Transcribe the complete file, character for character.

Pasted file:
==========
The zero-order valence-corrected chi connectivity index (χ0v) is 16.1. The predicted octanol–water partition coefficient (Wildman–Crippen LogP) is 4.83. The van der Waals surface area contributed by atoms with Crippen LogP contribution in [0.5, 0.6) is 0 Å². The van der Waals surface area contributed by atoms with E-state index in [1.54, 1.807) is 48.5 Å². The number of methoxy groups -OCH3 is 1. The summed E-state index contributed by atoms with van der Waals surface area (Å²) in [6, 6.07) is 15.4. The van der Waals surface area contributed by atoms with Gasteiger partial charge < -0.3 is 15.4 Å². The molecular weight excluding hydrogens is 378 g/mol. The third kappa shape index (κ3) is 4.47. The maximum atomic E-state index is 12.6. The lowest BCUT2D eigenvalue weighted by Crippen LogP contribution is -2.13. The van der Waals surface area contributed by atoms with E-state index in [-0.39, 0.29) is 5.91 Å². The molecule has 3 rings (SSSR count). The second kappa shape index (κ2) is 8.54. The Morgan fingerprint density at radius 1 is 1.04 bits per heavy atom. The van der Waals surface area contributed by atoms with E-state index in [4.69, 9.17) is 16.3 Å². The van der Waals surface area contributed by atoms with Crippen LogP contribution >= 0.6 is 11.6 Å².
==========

The zero-order valence-corrected chi connectivity index (χ0v) is 16.1. The predicted octanol–water partition coefficient (Wildman–Crippen LogP) is 4.83. The van der Waals surface area contributed by atoms with Crippen LogP contribution in [0.5, 0.6) is 0 Å². The van der Waals surface area contributed by atoms with E-state index in [1.54, 1.807) is 48.5 Å². The number of methoxy groups -OCH3 is 1. The summed E-state index contributed by atoms with van der Waals surface area (Å²) in [6, 6.07) is 15.4. The van der Waals surface area contributed by atoms with Gasteiger partial charge < -0.3 is 15.4 Å². The molecular weight excluding hydrogens is 378 g/mol. The third kappa shape index (κ3) is 4.47. The maximum atomic E-state index is 12.6. The lowest BCUT2D eigenvalue weighted by Crippen LogP contribution is -2.13. The van der Waals surface area contributed by atoms with E-state index in [-0.39, 0.29) is 5.91 Å². The molecule has 3 rings (SSSR count). The second kappa shape index (κ2) is 8.54. The Morgan fingerprint density at radius 1 is 1.04 bits per heavy atom. The van der Waals surface area contributed by atoms with E-state index in [4.69, 9.17) is 16.3 Å². The van der Waals surface area contributed by atoms with Crippen LogP contribution >= 0.6 is 11.6 Å².